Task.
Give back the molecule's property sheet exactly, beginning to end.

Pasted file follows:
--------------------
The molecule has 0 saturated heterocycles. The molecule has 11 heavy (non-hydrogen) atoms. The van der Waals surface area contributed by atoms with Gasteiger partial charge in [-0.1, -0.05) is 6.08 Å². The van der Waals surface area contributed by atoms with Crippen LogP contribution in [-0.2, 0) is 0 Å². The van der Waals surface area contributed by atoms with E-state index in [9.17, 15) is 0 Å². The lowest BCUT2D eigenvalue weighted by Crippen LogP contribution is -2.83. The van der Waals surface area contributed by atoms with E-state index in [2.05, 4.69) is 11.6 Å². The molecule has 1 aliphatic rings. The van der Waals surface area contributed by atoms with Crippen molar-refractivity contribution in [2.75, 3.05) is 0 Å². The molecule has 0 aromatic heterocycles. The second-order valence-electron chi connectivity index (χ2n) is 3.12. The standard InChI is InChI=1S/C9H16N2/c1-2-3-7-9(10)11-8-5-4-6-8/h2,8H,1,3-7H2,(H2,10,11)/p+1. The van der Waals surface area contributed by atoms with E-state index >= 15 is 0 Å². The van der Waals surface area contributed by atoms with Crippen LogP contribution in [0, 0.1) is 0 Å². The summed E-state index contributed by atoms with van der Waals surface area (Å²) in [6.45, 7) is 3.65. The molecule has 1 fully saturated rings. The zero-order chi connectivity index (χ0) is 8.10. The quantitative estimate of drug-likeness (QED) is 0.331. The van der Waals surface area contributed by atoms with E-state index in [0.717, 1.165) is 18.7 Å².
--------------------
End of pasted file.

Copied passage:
The molecule has 0 saturated heterocycles. The molecule has 11 heavy (non-hydrogen) atoms. The van der Waals surface area contributed by atoms with Gasteiger partial charge in [-0.1, -0.05) is 6.08 Å². The van der Waals surface area contributed by atoms with Crippen LogP contribution in [-0.2, 0) is 0 Å². The van der Waals surface area contributed by atoms with E-state index in [9.17, 15) is 0 Å². The lowest BCUT2D eigenvalue weighted by Crippen LogP contribution is -2.83. The van der Waals surface area contributed by atoms with E-state index in [2.05, 4.69) is 11.6 Å². The molecule has 1 aliphatic rings. The van der Waals surface area contributed by atoms with Crippen molar-refractivity contribution in [2.75, 3.05) is 0 Å². The molecule has 0 aromatic heterocycles. The second-order valence-electron chi connectivity index (χ2n) is 3.12. The standard InChI is InChI=1S/C9H16N2/c1-2-3-7-9(10)11-8-5-4-6-8/h2,8H,1,3-7H2,(H2,10,11)/p+1. The van der Waals surface area contributed by atoms with E-state index >= 15 is 0 Å². The van der Waals surface area contributed by atoms with Crippen LogP contribution in [0, 0.1) is 0 Å². The summed E-state index contributed by atoms with van der Waals surface area (Å²) in [6.45, 7) is 3.65. The molecule has 1 fully saturated rings. The zero-order chi connectivity index (χ0) is 8.10. The quantitative estimate of drug-likeness (QED) is 0.331. The van der Waals surface area contributed by atoms with E-state index in [0.717, 1.165) is 18.7 Å².